Let’s Go for a Drive

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To Brooklin...

My first Sunday Drive through Brooklin and Sedgwick was an unforgettable experience for me.  The height of Indian summer; wispy clouds floating in a brilliant blue sky, the sun warm, but not as hot as August, and the air holding the promise of a cool night.  The more I drove, the more I felt like I had escaped the present.  I expected to hear 40s Swing on the radio, or to see some perfectly preserved Ford Roadster puttering along in the other direction.  I wouldn’t have been surprised if I looked down and saw that I was driving my Dad’s ’53 Chevy … 
I saw places and views I had never seen before.  I experienced that wonderful sense of time stretching on forever – with no particular place to go and nothing to do but drive. 

Whaddya say?  Let’s hit the road.  From Blue Hill, head out South Street (Routes 172 & 175) and watch for the turnoff for Route 175 to Brooklin about 2-1/2 miles south of town.  

Turning left, follow the road past a beautiful cove with a red boathouse on your left to the Blue Hill Falls bridge over the reversing falls. 

As you approach Brooklin village, watch for Web of the Quill gallery on your right. Lauren Allen makes exquisite shawls and also features work by other artists.

Not far beyond, turn onto Flye Point Road on your left and drive down to the Lookout Inn for another fabulous location with a killer view.  It’s been an Inn for more than 200 years.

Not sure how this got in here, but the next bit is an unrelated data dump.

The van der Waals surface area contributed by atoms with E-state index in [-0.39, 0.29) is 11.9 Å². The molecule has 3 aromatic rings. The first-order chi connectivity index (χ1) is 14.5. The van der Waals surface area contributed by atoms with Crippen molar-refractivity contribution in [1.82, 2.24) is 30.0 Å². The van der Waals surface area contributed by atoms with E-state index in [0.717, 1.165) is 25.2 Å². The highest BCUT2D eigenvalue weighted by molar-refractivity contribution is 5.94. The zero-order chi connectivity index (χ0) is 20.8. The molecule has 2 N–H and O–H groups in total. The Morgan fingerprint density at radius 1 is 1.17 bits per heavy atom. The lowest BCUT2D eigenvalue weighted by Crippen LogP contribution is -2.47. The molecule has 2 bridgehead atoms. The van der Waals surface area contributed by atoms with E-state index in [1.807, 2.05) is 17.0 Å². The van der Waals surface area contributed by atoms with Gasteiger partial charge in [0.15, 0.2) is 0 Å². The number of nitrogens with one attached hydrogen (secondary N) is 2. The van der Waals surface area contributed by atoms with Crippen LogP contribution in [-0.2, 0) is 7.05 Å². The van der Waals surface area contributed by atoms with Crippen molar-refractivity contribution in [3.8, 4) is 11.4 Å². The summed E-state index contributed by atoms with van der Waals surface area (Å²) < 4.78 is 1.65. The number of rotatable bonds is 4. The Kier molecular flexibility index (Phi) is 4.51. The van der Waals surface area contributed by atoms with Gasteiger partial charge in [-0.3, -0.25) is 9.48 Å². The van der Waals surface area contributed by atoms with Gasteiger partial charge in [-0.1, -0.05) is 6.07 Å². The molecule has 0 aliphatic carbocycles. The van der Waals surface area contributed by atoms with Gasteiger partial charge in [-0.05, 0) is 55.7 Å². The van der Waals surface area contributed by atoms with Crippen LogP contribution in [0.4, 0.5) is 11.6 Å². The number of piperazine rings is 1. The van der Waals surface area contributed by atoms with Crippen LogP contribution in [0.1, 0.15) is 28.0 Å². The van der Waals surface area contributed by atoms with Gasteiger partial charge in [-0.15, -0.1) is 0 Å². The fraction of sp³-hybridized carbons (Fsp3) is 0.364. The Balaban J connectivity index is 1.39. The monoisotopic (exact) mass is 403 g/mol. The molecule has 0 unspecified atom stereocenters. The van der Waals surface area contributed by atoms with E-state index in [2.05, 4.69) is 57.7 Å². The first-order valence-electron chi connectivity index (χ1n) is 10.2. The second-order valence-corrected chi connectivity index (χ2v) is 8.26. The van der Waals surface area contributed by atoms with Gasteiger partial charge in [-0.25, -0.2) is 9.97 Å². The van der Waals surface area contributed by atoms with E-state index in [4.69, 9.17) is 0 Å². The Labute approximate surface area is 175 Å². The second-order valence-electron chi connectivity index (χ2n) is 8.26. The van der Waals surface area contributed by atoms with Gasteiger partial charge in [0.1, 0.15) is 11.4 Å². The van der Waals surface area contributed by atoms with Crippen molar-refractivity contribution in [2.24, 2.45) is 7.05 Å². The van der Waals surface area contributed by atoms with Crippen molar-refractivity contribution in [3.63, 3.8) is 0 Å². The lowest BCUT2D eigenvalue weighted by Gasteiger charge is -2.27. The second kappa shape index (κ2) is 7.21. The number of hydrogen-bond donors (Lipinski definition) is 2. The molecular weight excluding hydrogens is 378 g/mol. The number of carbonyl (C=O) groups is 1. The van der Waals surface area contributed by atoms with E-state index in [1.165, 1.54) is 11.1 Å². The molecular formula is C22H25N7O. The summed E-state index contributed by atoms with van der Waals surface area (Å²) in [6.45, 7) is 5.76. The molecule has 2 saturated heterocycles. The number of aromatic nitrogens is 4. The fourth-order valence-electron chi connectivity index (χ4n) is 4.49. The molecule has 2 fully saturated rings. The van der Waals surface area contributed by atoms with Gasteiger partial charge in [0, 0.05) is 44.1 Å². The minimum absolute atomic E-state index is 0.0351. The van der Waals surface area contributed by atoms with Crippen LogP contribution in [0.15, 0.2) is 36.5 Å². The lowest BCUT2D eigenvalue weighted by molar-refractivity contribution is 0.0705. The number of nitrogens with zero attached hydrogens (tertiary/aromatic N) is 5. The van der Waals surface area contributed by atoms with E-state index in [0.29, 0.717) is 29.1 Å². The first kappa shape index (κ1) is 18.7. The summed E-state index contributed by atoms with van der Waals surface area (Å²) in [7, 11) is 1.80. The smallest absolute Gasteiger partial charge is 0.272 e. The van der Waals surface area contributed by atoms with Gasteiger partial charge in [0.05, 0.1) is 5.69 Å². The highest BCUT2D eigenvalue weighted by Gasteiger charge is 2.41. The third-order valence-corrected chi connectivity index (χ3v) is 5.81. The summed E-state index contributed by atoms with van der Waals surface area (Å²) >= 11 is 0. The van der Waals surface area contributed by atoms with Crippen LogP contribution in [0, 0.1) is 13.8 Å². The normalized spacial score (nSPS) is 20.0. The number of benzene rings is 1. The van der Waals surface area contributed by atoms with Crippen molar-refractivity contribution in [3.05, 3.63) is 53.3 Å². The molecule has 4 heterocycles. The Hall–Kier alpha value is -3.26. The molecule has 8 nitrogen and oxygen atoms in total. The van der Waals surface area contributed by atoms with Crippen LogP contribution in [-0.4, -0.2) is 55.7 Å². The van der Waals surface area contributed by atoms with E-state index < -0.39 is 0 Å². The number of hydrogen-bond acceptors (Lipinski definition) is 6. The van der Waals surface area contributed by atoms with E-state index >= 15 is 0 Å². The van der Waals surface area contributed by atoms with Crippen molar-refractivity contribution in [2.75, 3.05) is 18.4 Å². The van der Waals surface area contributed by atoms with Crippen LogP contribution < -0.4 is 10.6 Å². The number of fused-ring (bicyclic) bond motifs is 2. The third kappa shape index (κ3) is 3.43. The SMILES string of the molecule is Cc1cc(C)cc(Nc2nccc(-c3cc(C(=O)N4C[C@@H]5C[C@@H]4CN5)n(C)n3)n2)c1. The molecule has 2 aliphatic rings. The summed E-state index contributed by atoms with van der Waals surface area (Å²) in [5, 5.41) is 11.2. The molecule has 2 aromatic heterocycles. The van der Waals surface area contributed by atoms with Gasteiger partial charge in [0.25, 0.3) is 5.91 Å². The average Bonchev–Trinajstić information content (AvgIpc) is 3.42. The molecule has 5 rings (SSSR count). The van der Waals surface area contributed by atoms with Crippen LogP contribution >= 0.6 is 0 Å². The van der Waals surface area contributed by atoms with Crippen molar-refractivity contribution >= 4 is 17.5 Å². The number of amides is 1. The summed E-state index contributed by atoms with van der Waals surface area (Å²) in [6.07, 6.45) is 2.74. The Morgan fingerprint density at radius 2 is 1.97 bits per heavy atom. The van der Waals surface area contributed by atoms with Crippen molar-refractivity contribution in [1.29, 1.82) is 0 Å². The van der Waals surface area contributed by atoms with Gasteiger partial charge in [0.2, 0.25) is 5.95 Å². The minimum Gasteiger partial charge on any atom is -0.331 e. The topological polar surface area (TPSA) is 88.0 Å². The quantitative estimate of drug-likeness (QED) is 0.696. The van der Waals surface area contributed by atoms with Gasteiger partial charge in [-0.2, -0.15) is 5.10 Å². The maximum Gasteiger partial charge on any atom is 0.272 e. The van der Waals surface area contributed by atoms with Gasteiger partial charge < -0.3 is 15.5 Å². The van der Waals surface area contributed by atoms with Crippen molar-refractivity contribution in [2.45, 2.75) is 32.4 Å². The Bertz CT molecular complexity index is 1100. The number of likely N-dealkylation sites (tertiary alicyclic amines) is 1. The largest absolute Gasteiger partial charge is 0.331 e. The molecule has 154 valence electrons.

New this summer, the Flye Point Sculpture and Art Gallery will be showing sculptures in and larger pottery pieces appropriate for garden and outside display, as well as an indoor gallery showing paintings, and raku and sagger pottery. 

As you enter the village, the Brooklin General Store is another fun place to visit.  You can even get breakfast and lunch right there. 

And, don’t miss the beautiful town library, just across the street.  

Next door to the general store, Betsy’s Sunflower offers a variety of beautiful homegoods (candles, beautiful linens, and more), books, and gifts in a warm, inviting space.  This year, Betsy says there will be even more locally made items –from vintage aprons to baby bibs, Maine-made dog treats and catnip mice, to float rope door mats and everything in between. 

Just around the corner, on the right is Mountain Ash Lane – where you can visit Brooklin Pottery Co-op.  Five local potters show their diverse work at the Co-op which is open Friday to Sunday all summer, and right up until Christmas. 

Make sure to visit Tilia Gallery, also on Mountain Ash Lane. Located at #10, and bringing beautiful fine craft and art to Brooklin.  Stop in and see what’s new!     

If you want to spend the night, the Brooklin Inn has five guest rooms, but you might need to book ahead in season.  Their dining room and pub are open to the public for dinner seven nights a week.  The lovely Victorian inn is within walking distance of the center of town, and a lively spot for dinner or a pub fling.   

Diagonally across the street, the old Brooklin elementary school houses the studios of at least a half dozen fine artists.  Make sure to stop in and see who’s open.  Their art is varied, and worth a stop. 

And not far from there, on the right hand side of the road is Gigi Sarsfield’s Handmade Papers.  Gigi makes beautiful handmade papers, and turns them into lampshades, blank books, and one-of-a-kind lamps.  At night, some of her lamps glow in the windows.

Okay, time to head for Sedgwick and Brooksville

 

 

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